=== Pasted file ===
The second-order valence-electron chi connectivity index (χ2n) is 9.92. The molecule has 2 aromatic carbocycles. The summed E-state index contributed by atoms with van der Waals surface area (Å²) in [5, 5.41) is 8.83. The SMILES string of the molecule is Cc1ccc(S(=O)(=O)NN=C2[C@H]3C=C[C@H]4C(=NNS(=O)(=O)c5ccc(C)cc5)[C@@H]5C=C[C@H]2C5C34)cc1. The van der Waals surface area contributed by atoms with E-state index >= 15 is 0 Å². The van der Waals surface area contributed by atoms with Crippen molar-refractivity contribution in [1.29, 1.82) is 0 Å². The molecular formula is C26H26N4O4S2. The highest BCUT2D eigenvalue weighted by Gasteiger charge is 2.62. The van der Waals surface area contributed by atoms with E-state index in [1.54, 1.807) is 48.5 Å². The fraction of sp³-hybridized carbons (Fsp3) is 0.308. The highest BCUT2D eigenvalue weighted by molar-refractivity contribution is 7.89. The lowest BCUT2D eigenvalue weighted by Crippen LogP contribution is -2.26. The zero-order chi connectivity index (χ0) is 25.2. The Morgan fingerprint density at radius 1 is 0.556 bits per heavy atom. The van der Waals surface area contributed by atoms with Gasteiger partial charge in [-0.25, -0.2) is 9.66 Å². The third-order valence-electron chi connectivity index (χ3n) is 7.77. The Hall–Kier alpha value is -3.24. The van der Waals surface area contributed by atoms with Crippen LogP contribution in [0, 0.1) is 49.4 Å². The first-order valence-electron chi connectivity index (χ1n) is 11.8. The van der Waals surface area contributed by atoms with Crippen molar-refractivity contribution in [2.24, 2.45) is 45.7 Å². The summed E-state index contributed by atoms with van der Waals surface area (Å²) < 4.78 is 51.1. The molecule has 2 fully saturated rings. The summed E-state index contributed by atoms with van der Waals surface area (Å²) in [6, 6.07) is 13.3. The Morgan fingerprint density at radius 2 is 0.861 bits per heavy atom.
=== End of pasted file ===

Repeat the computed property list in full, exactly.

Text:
The second-order valence-electron chi connectivity index (χ2n) is 9.92. The molecule has 2 aromatic carbocycles. The summed E-state index contributed by atoms with van der Waals surface area (Å²) in [5, 5.41) is 8.83. The SMILES string of the molecule is Cc1ccc(S(=O)(=O)NN=C2[C@H]3C=C[C@H]4C(=NNS(=O)(=O)c5ccc(C)cc5)[C@@H]5C=C[C@H]2C5C34)cc1. The van der Waals surface area contributed by atoms with E-state index >= 15 is 0 Å². The van der Waals surface area contributed by atoms with Crippen molar-refractivity contribution in [1.29, 1.82) is 0 Å². The molecular formula is C26H26N4O4S2. The highest BCUT2D eigenvalue weighted by Gasteiger charge is 2.62. The van der Waals surface area contributed by atoms with E-state index in [1.54, 1.807) is 48.5 Å². The fraction of sp³-hybridized carbons (Fsp3) is 0.308. The highest BCUT2D eigenvalue weighted by molar-refractivity contribution is 7.89. The lowest BCUT2D eigenvalue weighted by Crippen LogP contribution is -2.26. The zero-order chi connectivity index (χ0) is 25.2. The Morgan fingerprint density at radius 1 is 0.556 bits per heavy atom. The van der Waals surface area contributed by atoms with Gasteiger partial charge in [-0.25, -0.2) is 9.66 Å². The third-order valence-electron chi connectivity index (χ3n) is 7.77. The Hall–Kier alpha value is -3.24. The van der Waals surface area contributed by atoms with Crippen LogP contribution in [0, 0.1) is 49.4 Å². The first-order valence-electron chi connectivity index (χ1n) is 11.8. The van der Waals surface area contributed by atoms with Crippen molar-refractivity contribution in [2.24, 2.45) is 45.7 Å². The summed E-state index contributed by atoms with van der Waals surface area (Å²) < 4.78 is 51.1. The molecule has 2 fully saturated rings. The summed E-state index contributed by atoms with van der Waals surface area (Å²) in [6, 6.07) is 13.3. The Morgan fingerprint density at radius 2 is 0.861 bits per heavy atom.